There's nothing totally new in this genre piece about mans pursuit of more via technological advancement, the unremitting pursuit of science as a tool or plaything. So where Jeff Goldblum mused in Jurassic Park many years later, about that nobody stopped to ask if they should be tampering with science and nature, so it be here. Where the Ymir creature is whipped from its home planet, starts off harmless, afraid, puzzled and very much a stranger in a strange land, yet is provoked into an aggressive state. This even after we are told that the Ymir only attacks if being attacked first, cue next scene as man who said it starts poking confused creature with a big pole! You would laugh if it were it not so adroitly cunning.
Not only does the big question of "why?" loom large as things spiral out of control here in Italy, but animal rights are also given a poke, as is a nice thread as regards guns. It's just too cute not to mean something as Pepe, quite the capitalist indeed, wants to be an American cowboy. Buying himself a Texas hat he happily starts clicking away with his toy guns like some Western cowboy of the silver screen. You just know what is around the corner, soon enough the mighty army are throwing everything at poor Ymir, guns, tanks, bazookas, flame throwers, you name it and the mighty military are using it. America flexes its weaponry muscles on foreign soil, indeed. Against something that they are responsible for being here in the first place! You would laugh if it wee not so cunning...
Of course the trump card here is the creature itself because it shows a number of basic emotions. Harryhausen works his magic as Ymir goes through the various stages of its sad stay on Earth. From its brilliant birthing sequence where it rubs its eyes and shies away from the light, to the rousing finale at the Colosseum where rage and anger has fully taken over as the creature fights for its life; on a planet it doesn't know or wanted to be on anyway. This "thing" may eat Sulphur, but it has one hell of a personality thanks to Ray, who sat at his table for days on end creating these wonderful sequences for us to enjoy. Letting the creature breath, flick its tale and wrestle other animals. Quite a character indeed.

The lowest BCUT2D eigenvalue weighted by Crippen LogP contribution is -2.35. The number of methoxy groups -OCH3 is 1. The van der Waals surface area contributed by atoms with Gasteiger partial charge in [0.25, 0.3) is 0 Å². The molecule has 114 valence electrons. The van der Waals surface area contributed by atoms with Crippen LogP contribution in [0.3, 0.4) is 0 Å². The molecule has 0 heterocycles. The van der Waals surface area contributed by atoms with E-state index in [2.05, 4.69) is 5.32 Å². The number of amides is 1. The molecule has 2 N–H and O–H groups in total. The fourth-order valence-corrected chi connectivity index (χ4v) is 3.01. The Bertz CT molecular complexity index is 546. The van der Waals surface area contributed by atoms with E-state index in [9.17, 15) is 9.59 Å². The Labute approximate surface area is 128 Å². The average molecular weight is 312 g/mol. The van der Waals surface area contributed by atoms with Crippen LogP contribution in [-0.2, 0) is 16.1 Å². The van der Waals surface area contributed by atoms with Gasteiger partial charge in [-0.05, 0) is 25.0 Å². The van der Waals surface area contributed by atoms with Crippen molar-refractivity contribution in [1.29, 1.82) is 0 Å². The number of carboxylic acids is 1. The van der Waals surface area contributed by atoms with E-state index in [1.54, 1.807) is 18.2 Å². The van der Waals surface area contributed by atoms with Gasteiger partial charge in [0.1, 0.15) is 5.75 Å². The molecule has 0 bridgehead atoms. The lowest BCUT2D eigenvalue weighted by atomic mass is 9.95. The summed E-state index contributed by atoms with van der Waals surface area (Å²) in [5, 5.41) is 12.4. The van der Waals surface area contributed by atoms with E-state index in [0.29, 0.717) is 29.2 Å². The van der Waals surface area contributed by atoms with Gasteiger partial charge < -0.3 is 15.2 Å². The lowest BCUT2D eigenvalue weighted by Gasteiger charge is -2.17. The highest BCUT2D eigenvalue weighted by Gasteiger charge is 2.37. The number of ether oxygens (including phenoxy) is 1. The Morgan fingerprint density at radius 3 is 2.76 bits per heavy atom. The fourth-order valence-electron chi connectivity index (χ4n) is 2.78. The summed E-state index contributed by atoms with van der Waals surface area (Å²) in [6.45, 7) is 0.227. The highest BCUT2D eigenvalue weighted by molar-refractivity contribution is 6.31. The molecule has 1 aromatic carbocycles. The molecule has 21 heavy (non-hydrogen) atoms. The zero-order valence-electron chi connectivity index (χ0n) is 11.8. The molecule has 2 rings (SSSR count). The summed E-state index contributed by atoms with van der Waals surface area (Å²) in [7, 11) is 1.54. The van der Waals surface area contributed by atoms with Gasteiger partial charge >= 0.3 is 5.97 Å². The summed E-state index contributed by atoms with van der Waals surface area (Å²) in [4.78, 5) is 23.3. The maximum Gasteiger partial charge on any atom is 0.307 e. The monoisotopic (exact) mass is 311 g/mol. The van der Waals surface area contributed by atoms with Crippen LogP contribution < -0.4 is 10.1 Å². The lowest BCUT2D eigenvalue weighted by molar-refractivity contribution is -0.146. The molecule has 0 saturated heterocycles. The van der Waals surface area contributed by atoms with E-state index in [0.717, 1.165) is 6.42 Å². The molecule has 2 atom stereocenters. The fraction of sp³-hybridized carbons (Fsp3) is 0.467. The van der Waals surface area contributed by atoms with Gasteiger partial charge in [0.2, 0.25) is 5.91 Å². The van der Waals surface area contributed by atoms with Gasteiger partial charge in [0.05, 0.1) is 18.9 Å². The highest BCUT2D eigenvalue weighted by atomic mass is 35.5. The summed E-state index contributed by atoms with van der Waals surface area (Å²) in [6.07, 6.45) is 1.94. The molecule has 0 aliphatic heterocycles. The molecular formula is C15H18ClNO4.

No personalities with the human cast though, Hopper (son of actress and gossip columnist, Hedda) is lantern jawed adequate enough for the role, and Taylor is pretty but playing a totally perfunctory character. While the Italian characters are as stereotypical as they come. But just like King Kong, 20 Million Miles to Earth has many fans who just adore it. More so now as advancements in DVD technology have seen remastered releases (even with a colour choice that's not bad at all) reach a new and interested audience. A fine fine film that rises above its failings due to a wizard at his work table and some brainy cheekiness from its writers. 7.5/10
26 of 32 people found this review helpful.
Was this review helpful to you?
| Report this